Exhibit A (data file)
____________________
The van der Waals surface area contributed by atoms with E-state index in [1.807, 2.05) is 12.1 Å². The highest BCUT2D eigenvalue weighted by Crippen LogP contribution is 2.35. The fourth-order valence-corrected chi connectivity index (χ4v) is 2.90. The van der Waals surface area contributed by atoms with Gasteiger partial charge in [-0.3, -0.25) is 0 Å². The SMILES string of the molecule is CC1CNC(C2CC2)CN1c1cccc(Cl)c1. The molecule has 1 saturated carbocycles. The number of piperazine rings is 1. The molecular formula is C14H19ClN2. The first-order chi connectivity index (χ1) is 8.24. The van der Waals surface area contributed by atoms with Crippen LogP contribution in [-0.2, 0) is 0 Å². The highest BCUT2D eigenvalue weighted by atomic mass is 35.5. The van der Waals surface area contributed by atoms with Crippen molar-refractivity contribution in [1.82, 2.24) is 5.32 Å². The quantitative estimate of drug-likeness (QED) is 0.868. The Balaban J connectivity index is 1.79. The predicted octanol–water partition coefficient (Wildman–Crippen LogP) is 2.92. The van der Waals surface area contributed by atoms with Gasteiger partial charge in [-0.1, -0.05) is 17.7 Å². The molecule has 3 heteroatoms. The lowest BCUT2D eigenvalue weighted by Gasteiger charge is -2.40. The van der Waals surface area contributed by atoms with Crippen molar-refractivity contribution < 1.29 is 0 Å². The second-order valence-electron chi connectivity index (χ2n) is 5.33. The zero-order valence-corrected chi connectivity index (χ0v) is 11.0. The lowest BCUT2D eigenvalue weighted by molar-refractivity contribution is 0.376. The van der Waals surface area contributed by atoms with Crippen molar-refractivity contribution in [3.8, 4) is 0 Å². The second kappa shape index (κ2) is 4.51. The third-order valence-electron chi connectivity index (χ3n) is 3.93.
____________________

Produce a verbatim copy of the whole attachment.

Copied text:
The van der Waals surface area contributed by atoms with E-state index in [1.807, 2.05) is 12.1 Å². The highest BCUT2D eigenvalue weighted by Crippen LogP contribution is 2.35. The fourth-order valence-corrected chi connectivity index (χ4v) is 2.90. The van der Waals surface area contributed by atoms with Gasteiger partial charge in [-0.3, -0.25) is 0 Å². The SMILES string of the molecule is CC1CNC(C2CC2)CN1c1cccc(Cl)c1. The molecule has 1 saturated carbocycles. The number of piperazine rings is 1. The molecular formula is C14H19ClN2. The first-order chi connectivity index (χ1) is 8.24. The van der Waals surface area contributed by atoms with Crippen LogP contribution in [-0.2, 0) is 0 Å². The highest BCUT2D eigenvalue weighted by atomic mass is 35.5. The van der Waals surface area contributed by atoms with Crippen molar-refractivity contribution in [1.82, 2.24) is 5.32 Å². The quantitative estimate of drug-likeness (QED) is 0.868. The Balaban J connectivity index is 1.79. The predicted octanol–water partition coefficient (Wildman–Crippen LogP) is 2.92. The van der Waals surface area contributed by atoms with Gasteiger partial charge in [-0.1, -0.05) is 17.7 Å². The molecule has 3 heteroatoms. The lowest BCUT2D eigenvalue weighted by Gasteiger charge is -2.40. The van der Waals surface area contributed by atoms with Crippen molar-refractivity contribution < 1.29 is 0 Å². The second-order valence-electron chi connectivity index (χ2n) is 5.33. The zero-order valence-corrected chi connectivity index (χ0v) is 11.0. The lowest BCUT2D eigenvalue weighted by molar-refractivity contribution is 0.376. The van der Waals surface area contributed by atoms with Crippen molar-refractivity contribution in [3.8, 4) is 0 Å². The second kappa shape index (κ2) is 4.51. The third-order valence-electron chi connectivity index (χ3n) is 3.93.